C
Global Trends in MSE Patents

ALL PATENTS

Before looking at the indicators for some MSE subfields, looking at the global trends in patenting will help identify baseline trends against which MSE-specific trends can be compared. The number of patents awarded to inventors located in the United States and in 10 other key countries—France, Germany, Italy, Switzerland, and the United Kingdom formed the Euro5 group and China, India, Japan, South Korea, and Taiwan, the Asia5 Group—was measured over a 25-year period in 5-year increments. The data in Figures C.1 and C.2, from the U.S. Patent and Trademark Office (USPTO), show that the United States dominates the overall share of U.S. patents awarded, with its total share of 53 percent outstripping the combined share of the Euro5 Group and Japan. However, caution is warranted and advisable because of what is called the home advantage. The Organisation for Economic Co-operation and Development’s (OECD’s) Compendium of Patent Statistics reports that data drawn from a single patent office display a bias whereby proportionate to their inventive activity, domestic applicants are more likely to file for patents in their home country than foreign inventors (see Figure C.3).

The OECD has developed a set of indicators based on a set of patents taken at the European Patent Office (EPO), the Japanese Patent Office (JPO), and the USPTO. Using these indicators eliminates the home advantage while also eliminating lower-value patents, which are unlikely to be patented in all three locations. An analysis of the geographic distribution of these indicators is shown in Figure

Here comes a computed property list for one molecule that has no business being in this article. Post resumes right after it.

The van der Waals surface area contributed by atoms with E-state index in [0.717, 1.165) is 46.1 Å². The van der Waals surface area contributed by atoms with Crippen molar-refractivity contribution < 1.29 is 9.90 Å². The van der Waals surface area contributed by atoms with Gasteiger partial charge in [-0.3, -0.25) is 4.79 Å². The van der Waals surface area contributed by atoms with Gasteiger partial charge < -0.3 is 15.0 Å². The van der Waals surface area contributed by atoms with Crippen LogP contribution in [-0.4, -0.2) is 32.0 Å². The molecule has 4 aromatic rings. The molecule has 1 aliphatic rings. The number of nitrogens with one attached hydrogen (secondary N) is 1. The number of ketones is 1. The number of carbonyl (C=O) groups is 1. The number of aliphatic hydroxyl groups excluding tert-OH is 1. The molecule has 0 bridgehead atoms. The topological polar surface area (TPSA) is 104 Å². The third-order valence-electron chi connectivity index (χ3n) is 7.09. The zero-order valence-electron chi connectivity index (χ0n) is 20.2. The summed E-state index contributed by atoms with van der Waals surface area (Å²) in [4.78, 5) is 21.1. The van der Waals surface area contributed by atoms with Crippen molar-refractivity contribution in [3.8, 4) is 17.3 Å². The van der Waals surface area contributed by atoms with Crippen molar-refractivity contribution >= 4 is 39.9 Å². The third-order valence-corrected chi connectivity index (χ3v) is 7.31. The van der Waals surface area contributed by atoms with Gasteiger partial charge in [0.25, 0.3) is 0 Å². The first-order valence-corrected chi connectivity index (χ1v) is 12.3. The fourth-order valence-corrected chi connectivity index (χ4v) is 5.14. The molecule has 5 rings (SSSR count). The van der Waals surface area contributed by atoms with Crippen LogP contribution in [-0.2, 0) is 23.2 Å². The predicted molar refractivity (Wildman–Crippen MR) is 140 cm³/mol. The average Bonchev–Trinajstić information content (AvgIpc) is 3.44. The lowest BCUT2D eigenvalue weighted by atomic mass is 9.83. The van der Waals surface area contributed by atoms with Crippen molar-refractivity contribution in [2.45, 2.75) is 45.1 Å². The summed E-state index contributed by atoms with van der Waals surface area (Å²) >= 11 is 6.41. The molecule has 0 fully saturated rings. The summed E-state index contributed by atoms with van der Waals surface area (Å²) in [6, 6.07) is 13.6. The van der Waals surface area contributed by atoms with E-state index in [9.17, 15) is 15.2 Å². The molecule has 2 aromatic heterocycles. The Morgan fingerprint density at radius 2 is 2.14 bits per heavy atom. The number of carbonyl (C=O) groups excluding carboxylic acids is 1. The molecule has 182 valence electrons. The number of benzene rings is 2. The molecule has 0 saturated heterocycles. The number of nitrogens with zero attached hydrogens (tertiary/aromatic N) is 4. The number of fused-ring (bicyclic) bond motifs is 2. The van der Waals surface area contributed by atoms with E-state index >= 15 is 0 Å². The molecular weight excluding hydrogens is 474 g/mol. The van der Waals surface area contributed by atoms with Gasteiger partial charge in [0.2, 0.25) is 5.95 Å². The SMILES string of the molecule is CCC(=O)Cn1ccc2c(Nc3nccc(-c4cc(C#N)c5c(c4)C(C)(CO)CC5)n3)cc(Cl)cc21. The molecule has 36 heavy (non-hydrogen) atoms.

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Globalization of Materials R&D: Time for a National Strategy C Global Trends in MSE Patents ALL PATENTS Before looking at the indicators for some MSE subfields, looking at the global trends in patenting will help identify baseline trends against which MSE-specific trends can be compared. The number of patents awarded to inventors located in the United States and in 10 other key countries—France, Germany, Italy, Switzerland, and the United Kingdom formed the Euro5 group and China, India, Japan, South Korea, and Taiwan, the Asia5 Group—was measured over a 25-year period in 5-year increments. The data in Figures C.1 and C.2, from the U.S. Patent and Trademark Office (USPTO), show that the United States dominates the overall share of U.S. patents awarded, with its total share of 53 percent outstripping the combined share of the Euro5 Group and Japan. However, caution is warranted and advisable because of what is called the home advantage. The Organisation for Economic Co-operation and Development’s (OECD’s) Compendium of Patent Statistics reports that data drawn from a single patent office display a bias whereby proportionate to their inventive activity, domestic applicants are more likely to file for patents in their home country than foreign inventors (see Figure C.3). The OECD has developed a set of indicators based on a set of patents taken at the European Patent Office (EPO), the Japanese Patent Office (JPO), and the USPTO. Using these indicators eliminates the home advantage while also eliminating lower-value patents, which are unlikely to be patented in all three locations. An analysis of the geographic distribution of these indicators is shown in Figure